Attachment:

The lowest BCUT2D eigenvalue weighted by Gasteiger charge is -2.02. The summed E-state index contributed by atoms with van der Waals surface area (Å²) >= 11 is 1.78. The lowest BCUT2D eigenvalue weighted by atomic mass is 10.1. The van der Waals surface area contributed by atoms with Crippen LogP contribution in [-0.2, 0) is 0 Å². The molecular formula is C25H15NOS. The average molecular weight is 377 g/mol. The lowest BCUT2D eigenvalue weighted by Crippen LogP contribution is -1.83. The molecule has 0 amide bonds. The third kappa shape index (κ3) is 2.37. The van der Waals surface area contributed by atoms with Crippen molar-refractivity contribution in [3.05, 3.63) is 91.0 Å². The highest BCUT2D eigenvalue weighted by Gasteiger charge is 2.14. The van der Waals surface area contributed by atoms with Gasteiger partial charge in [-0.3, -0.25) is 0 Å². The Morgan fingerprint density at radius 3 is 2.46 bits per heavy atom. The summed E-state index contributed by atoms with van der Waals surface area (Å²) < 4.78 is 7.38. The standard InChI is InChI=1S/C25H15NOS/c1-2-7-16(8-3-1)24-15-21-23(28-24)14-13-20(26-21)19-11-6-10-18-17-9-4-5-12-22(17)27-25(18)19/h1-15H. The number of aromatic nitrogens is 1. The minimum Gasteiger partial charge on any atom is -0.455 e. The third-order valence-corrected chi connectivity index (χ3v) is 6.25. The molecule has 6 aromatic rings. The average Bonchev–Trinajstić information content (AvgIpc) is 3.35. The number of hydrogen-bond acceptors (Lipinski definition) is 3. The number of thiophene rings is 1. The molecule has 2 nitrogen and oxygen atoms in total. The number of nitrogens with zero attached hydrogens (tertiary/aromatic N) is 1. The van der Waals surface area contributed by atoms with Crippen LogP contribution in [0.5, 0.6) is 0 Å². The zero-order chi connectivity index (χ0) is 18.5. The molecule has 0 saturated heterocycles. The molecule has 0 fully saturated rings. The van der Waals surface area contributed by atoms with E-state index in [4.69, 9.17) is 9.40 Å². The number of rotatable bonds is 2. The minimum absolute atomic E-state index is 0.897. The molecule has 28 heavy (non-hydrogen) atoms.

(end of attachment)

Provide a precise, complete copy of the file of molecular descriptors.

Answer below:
The lowest BCUT2D eigenvalue weighted by Gasteiger charge is -2.02. The summed E-state index contributed by atoms with van der Waals surface area (Å²) >= 11 is 1.78. The lowest BCUT2D eigenvalue weighted by atomic mass is 10.1. The van der Waals surface area contributed by atoms with Crippen LogP contribution in [-0.2, 0) is 0 Å². The molecular formula is C25H15NOS. The average molecular weight is 377 g/mol. The lowest BCUT2D eigenvalue weighted by Crippen LogP contribution is -1.83. The molecule has 0 amide bonds. The third kappa shape index (κ3) is 2.37. The van der Waals surface area contributed by atoms with Crippen molar-refractivity contribution in [3.05, 3.63) is 91.0 Å². The highest BCUT2D eigenvalue weighted by Gasteiger charge is 2.14. The van der Waals surface area contributed by atoms with Gasteiger partial charge in [-0.3, -0.25) is 0 Å². The Morgan fingerprint density at radius 3 is 2.46 bits per heavy atom. The summed E-state index contributed by atoms with van der Waals surface area (Å²) < 4.78 is 7.38. The standard InChI is InChI=1S/C25H15NOS/c1-2-7-16(8-3-1)24-15-21-23(28-24)14-13-20(26-21)19-11-6-10-18-17-9-4-5-12-22(17)27-25(18)19/h1-15H. The number of aromatic nitrogens is 1. The minimum Gasteiger partial charge on any atom is -0.455 e. The third-order valence-corrected chi connectivity index (χ3v) is 6.25. The molecule has 6 aromatic rings. The average Bonchev–Trinajstić information content (AvgIpc) is 3.35. The number of hydrogen-bond acceptors (Lipinski definition) is 3. The number of thiophene rings is 1. The molecule has 2 nitrogen and oxygen atoms in total. The number of nitrogens with zero attached hydrogens (tertiary/aromatic N) is 1. The van der Waals surface area contributed by atoms with Crippen LogP contribution in [0.5, 0.6) is 0 Å². The zero-order chi connectivity index (χ0) is 18.5. The molecule has 0 saturated heterocycles. The molecule has 0 fully saturated rings. The van der Waals surface area contributed by atoms with E-state index in [4.69, 9.17) is 9.40 Å². The number of rotatable bonds is 2. The minimum absolute atomic E-state index is 0.897. The molecule has 28 heavy (non-hydrogen) atoms.